The next two were brothers: John Edward Weller and William Riley Weller; each known best by their middle names. They were sons of Clint and Joanna Weller. John Edward Weller (1861-1929) married Elizabeth Dawson and they had four girls (Annie, Mary, Julia, and Blanche) and three boys (Chester William, Howard, and Paul). William Riley Weller (1867-1954) married Sophronia Masden and they had a son, Alfred Phillip Weller. Both brothers were farmers in the Cedar Creek area.

J. Weller, W. Weller, C. Masden, D. Fulkerson

On the right end of the front row is Cleveland Alvin Masden (1879–1948), better known as "Cleve." Cleve married Gertrude Eva Maraman (1877-1970). They had no children. Cleve was a farmer in the Beech Grove area, and later ran a store in the Salt River community.

In the back row, beginning on the left is Delbert Madison Fulkerson (1883-1950) who married Lillian Jackson (1880-1970). They had two children, Mary Ruth and Curtis. Delbert was a printer by trade. He was working for the local paper when the picture was made. He later worked for the Western Recorder.

Next was Samuel Bowyer Stephens (1869-1939) who worked as a telegraph operator before working with the new telephone company in town. Samuel was married to Effie Duncan (1875-1963), and they had a daughter Mayme.

Ora Lee Roby was next in line. He married Cora Belle Hardy in 1908. Ora was county school superintendent, and a local elementary school is named for him. He was featured in one of these articles three years ago, and you can read it online here.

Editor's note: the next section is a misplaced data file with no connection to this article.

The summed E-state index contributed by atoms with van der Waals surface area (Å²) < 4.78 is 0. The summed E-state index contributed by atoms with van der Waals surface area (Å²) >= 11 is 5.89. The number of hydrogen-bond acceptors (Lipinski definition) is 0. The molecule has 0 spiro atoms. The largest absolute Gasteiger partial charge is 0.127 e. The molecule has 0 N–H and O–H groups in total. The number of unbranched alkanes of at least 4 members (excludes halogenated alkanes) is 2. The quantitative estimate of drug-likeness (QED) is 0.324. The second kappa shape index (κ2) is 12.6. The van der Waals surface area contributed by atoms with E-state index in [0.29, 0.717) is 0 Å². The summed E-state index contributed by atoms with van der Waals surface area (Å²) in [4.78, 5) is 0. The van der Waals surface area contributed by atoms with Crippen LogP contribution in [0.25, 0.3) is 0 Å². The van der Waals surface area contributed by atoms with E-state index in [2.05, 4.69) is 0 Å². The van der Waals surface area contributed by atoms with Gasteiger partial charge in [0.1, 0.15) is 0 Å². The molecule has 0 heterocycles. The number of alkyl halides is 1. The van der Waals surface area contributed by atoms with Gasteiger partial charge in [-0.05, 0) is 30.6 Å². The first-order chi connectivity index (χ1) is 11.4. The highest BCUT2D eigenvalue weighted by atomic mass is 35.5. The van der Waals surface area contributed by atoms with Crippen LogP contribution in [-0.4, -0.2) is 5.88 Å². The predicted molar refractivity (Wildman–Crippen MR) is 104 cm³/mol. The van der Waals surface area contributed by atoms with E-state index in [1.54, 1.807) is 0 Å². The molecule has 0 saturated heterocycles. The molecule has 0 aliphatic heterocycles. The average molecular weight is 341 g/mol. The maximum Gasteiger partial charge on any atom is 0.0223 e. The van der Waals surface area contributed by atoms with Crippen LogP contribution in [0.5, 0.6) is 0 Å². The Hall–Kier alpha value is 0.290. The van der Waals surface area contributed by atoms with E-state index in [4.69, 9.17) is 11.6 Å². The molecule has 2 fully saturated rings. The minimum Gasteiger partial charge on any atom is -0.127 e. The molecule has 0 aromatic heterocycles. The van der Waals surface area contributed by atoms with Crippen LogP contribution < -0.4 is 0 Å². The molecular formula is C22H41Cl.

Stephens, Roby, Glenn, Collings, Sanders

Next is Herbert H. Glenn (1872-1960) who was a businessman and lawyer. He married Mattie Hays (1869-1932), and they had a son John and a daughter Mary Eleanor. Mr. Glenn was later an occasional acting judge.

William Thomas Lee was next. "Bill Tom," as he was known, was a prosperous stockman in the county. I intend to write more about him in the near future, so I'll leave it at that.

James Franklin Collings (1862-1948) was Bullitt County sheriff from 1898-1901. After that he was a hardware dealer. He married Mary Hornback (1870-1964) and they had two sons: James and Samuel.

And finally we come to J. H. "Jack" Sanders, principal of the local high school. He and his wife Maggie and their talented children were featured in another one of these articles four years ago. You can find it here.

Did you recognize anyone? Have I encouraged you to get out some of those old photos and put some names to faces? I hope so!

Copyright 2016 by Charles Hartley, Shepherdsville KY. All rights are reserved. No part of the content of this page may be included in any format in any place without the written permission of the copyright holder.

The Bullitt County History Museum, a service of the Bullitt County Genealogical Society, is located in the county courthouse at 300 South Buckman Street (Highway 61) in Shepherdsville, Kentucky. The museum, along with its research room, is open 10 a.m. to 4 p.m. Monday through Friday. Saturday appointments are available by calling 502-921-0161 during our regular weekday hours. Admission is free. The museum, as part of the Bullitt County Genealogical Society, is a 501(c)3 tax exempt organization and is classified as a 509(a)2 public charity. Contributions and bequests are deductible under section 2055, 2106, or 2522 of the Internal Revenue Code. Page last modified: 13 Jan 2024 . Page URL: